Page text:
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HQ 965703

August 13, 2002

CLA-2 RR:CR:GC 965703 DBS


TARIFF NO.: 4908.90.00

Mr. Barry Levy, Esq.
Sharretts, Paley, Carter & Blauvelt, P.C. 67 Broad Street
New York, NY 10004

RE: “Tattoo Graphix”; HQ 959232 revoked

Dear Mr. Levy:

On June 2, 1998, this office issued to you Headquarters Ruling (HQ) 959232, classifying “Tattoo Graphix” as a toy set in subheading 9503.70.00 of the Harmonized Tariff Schedule of the United States (HTSUS). HQ 959232 revoked HQ 957894, dated December 14, 1995, in which Customs had classified “Tattoo Graphix” in subheading 3926.10.00, HTSUS. We have reconsidered HQ 959232 and believe that although the revocation of HQ 957894 was proper, classification in subheading 9503.70.00, HTSUS, was not. We are therefore revoking the classification determination made in HQ 959232.

Pursuant to section 625(c), Tariff Act of 1930 (19 U.S.C. 1625(c)), as amended by section 623 of Title VI (Customs Modernization) of the North American Free Trade Agreement Implementation Act, Pub. L. 103-182, 107 Stat. 2057, 2186 (1993), notice of the proposed revocation of the above identified ruling was published on July 10, 2002, in the Customs Bulletin, Volume 36, Number 28. No comments were received in response to the notice.


The facts, as recited in HQ 959232, are as follows:

[“Tattoo Graphix”], identified as item no. 7007, contains the materials needed to "[m]ake lots of cool & creepy tattoos!" The article is composed of a plastic carrying case/storage case/ drawing
surface (described as a "creepy crawlers Tattoo machine"), six sheets of tattoo designs, four non-toxic, colored markers, thirty sheets of blank tattoo paper, one plastic water applicator bottle, and a sheet of instructions, all of which are imported in a decorative cardboard box. The article is designed for use by children ages five and up. A child chooses a tattoo design to place under the tattoo paper in the case's frame. The design is then traced and colored on the tattoo paper and cut out (scissors not included). After the child's skin is moistened, the tattoo is placed on the skin, pressed or rubbed, then peeled back to reveal the tattoo. A child may also create his/her own designs. The retail package, which is suitable for direct sale without repacking, measures approximately 14 inches in length by 10 inches in height by 2 inches in depth.

In HQ 957894, classification of the instant merchandise as a toy set of subheading 9503.70, HTSUS, was dismissed for two reasons. Customs stated that items were principally used for tracing, drawing, cutting and transferring, rather than for amusement. Customs found that the carrying case predominated over the other components because it directly related to the tracing, drawing, cutting and transferring of the decal since it was used as a carrying case, a storage case and a drawing surface. Customs instead classified the merchandise as goods put up in a set for retail sale according to GRI 3(b), which directs that the component that imparts the essential character of the set controls the set’s classification. Customs found that the essential character of the set was the carrying case because it predominated over the other articles in the set by bulk, value and the multiple roles the case played in relation to the use of the set. The set was classified in subheading 3926.10, HTSUS, which at that time provided for plastic office or school supplies.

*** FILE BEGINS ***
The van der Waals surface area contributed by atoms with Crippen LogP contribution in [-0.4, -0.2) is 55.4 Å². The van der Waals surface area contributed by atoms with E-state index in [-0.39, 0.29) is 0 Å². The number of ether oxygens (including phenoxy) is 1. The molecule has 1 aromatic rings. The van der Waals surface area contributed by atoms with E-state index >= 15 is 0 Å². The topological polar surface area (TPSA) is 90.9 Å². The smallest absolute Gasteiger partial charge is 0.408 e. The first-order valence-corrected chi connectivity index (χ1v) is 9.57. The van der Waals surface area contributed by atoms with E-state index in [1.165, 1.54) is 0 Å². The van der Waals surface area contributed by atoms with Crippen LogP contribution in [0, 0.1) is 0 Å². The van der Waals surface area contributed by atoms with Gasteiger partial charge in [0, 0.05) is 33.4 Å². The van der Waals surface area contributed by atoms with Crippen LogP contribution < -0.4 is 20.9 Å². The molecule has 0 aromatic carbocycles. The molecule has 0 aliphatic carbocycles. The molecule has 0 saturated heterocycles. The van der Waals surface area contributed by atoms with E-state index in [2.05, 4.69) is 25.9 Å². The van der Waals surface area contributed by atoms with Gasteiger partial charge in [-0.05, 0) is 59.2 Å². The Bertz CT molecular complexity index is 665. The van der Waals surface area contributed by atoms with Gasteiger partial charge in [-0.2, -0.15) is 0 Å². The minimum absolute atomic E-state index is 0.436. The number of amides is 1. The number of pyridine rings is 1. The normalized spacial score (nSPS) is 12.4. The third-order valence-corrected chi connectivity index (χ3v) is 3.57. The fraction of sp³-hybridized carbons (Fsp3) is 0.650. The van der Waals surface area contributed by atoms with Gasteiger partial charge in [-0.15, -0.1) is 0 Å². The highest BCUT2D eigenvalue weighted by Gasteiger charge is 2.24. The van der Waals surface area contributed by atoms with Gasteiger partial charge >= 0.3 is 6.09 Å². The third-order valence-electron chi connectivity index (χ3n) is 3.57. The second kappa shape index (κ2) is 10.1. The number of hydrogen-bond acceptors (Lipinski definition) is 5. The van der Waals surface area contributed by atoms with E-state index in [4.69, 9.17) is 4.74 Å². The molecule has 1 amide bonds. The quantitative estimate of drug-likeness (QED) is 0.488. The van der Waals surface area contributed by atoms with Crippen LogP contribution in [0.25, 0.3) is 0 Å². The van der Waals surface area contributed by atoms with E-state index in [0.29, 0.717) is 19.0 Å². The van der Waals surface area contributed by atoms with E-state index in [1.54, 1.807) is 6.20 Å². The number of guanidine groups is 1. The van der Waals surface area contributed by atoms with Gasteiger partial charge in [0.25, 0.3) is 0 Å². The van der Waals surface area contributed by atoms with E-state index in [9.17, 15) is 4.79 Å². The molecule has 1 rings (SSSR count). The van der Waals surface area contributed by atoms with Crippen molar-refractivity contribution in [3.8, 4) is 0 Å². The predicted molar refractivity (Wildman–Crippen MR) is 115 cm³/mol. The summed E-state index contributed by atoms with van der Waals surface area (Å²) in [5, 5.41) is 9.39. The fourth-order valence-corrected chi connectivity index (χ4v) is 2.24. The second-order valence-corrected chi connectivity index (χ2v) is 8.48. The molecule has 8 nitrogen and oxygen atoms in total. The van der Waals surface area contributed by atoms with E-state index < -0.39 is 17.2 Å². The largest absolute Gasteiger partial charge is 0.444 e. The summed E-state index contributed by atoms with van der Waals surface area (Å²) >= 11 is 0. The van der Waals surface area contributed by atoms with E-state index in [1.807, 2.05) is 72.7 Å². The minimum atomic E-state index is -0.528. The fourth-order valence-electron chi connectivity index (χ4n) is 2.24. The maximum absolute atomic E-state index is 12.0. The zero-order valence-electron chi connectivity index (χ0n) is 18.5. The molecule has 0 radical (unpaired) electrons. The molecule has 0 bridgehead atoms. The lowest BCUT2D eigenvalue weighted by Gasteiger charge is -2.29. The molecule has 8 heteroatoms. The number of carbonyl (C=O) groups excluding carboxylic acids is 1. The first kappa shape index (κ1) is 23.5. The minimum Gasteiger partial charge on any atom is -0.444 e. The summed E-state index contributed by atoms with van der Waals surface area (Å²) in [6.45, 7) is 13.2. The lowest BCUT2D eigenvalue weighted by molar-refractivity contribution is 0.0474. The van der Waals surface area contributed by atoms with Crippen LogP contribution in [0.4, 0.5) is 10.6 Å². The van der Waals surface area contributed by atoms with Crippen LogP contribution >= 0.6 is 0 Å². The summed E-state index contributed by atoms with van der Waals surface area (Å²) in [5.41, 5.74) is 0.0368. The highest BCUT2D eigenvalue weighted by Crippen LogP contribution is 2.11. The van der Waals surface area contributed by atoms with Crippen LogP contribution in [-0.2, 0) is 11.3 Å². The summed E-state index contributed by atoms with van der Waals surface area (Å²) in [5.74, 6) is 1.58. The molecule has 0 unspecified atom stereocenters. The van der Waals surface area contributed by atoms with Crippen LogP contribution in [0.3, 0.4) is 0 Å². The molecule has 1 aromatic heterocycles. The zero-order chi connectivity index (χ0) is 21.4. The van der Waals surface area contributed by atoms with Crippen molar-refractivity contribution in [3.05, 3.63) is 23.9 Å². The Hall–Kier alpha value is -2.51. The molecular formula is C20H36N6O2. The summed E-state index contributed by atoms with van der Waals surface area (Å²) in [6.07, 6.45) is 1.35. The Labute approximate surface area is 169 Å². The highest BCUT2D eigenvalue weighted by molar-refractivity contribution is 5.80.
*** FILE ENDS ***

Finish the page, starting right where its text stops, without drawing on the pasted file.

In HQ 959232, Customs reconsidered HQ 957894, and determined that there was no basis to impose a rule that because the carrying case predominated over the other components, that it could not be a toy set. Customs ruled that because the items in the set were intended for use together to occupy the user in an amusing way, that it met the requirements for a toy, and specifically a toy set, thus classifying “Tattoo Graphix” in subheading 9503.70, HTSUS.


Whether “Tattoo Graphix” is classifiable as a toy set of subheading 9503.70, HTSUS.


Classification under the HTSUS is made in accordance with the General Rules of Interpretation (GRIs). GRI 1 provides that the classification of goods shall be determined according to the terms of the headings of the tariff schedule and any relative Section or Chapter Notes. In the event that the goods cannot be classified solely on the basis of GRI 1, and if the headings and legal notes do not otherwise require, the remaining GRIs may then be applied.

In understanding the language of the HTSUS, the Harmonized Commodity Description and Coding System Explanatory Notes (ENs) may be utilized. ENs, though not dispositive or legally binding, provide commentary on the scope of each heading of the HTSUS, and are the official interpretation of the Harmonized System at the international level. Customs believes the ENs should always be consulted. See T.D. 89-80, 54 Fed. Reg. 35127, 35128 (August 23, 1989).

The HTSUS provisions under consideration are as follows:

4908 Transfers (decalcomanias)

4908.90.00 Other

9503 Other toys; reduced-size (“scale”) models and similar recreational models, working or not; puzzles of all kinds; parts and accessories thereof:

9503.70.00 Other toys, put up in sets or outfits, and parts and accessories thereof:

Subheading 9503.70.00, HTSUS, is an eo nomine, or specifically enumerated, provision for a toy set. The Subheading EN for 9503.70, HTSUS, explains that “sets” and “outfits” of the subheading are “[s]ubject to substantiated classification in heading 9503.” That is, to be a set or outfit of subheading 9503.70, HTSUS, the group of articles put up as a set or outfit must first be classifiable as a toy (or other article) of heading 9503, HTSUS. Therefore, we must determine whether the goods are toys.

The term "toy" is not defined in the HTSUS. However, the general EN for Chapter 95 states that the "Chapter covers toys of all kinds whether designed for the amusement of children or adults." The court construes heading 9503 as a "principal use" provision, insofar as it pertains to "toys." See Minnetonka Brands v. United States, 110 F. Supp. 2d 1020, 1026 (CIT 2000).